Australia’s strong position in critical raw materials, which the EU needs for its green industrial transformation, is a golden opportunity for the country to prise open the EU market for beef and sheep, which it has long eyed with, until recently, little hope of succeeding. This is probably why the EU baulked at the level of market access for beef and sheep that Australia was seeking to conclude the deal. The EU must also have thought that freer access for Australian agricultural products would pose a problem in its current efforts to conclude a trade deal with Mercosur, the Latin American bloc, which will also involve opening its agricultural market, including for beef.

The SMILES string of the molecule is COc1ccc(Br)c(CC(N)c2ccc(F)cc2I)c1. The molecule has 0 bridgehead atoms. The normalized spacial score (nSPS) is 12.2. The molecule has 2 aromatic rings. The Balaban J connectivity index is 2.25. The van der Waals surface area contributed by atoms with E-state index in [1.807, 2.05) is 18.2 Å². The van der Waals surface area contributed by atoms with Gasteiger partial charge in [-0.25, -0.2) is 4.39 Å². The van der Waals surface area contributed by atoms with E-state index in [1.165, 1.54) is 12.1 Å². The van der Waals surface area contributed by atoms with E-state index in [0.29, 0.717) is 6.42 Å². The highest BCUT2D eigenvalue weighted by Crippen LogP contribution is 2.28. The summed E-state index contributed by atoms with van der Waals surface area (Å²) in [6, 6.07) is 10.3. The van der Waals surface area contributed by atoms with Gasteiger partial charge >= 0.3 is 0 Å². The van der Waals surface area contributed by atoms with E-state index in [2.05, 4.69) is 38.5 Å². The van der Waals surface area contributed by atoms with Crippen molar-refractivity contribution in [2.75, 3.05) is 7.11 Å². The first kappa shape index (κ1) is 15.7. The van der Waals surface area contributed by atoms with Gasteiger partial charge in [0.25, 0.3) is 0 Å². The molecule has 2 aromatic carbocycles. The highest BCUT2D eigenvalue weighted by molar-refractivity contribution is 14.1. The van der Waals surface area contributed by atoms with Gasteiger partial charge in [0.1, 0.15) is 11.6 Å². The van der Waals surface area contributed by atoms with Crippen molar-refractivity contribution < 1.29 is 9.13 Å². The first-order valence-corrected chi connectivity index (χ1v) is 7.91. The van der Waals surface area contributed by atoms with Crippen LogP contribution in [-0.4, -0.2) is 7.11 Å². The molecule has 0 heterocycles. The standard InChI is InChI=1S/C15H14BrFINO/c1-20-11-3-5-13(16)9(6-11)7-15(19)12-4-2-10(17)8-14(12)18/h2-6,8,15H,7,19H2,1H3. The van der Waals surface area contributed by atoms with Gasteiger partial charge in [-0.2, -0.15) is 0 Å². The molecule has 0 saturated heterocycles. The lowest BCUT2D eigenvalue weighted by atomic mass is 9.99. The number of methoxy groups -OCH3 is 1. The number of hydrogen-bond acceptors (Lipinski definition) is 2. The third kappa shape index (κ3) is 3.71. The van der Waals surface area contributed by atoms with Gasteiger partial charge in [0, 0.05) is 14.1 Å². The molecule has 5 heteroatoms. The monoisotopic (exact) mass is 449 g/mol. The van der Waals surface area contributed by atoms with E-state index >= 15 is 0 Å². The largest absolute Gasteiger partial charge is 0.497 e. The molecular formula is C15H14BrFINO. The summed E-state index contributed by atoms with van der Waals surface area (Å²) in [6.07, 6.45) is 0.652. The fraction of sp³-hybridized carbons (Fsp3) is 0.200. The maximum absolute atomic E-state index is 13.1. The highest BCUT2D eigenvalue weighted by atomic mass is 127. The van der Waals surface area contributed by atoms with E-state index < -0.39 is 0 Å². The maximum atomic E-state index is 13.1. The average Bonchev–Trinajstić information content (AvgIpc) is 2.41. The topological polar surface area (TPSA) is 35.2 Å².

But ultimately the current hiccup is likely to be just that. The EU has an interest in trading some beef for critical raw materials, and Australia has an interest in depending less on China, its number one export market and source of imports. Once elections are out of the way, expect a resumption of EU-Australia trade talks.
Vinci, C. (2022) ‘European Union beef sector, Main features, challenges and prospects’, Briefing, October, European Parliamentary Research Service, available at https://www.europarl.europa.eu/RegData/etudes/BRIE/2022/733676/EPRS_BRI(2022)733676_EN.pdf
WTO ITC UNCTAD (2023) World Tariff Profiles 2023, World Trade Organisation, available at https://www.wto.org/english/res_e/publications_e/world_tariff_profiles23_e.htm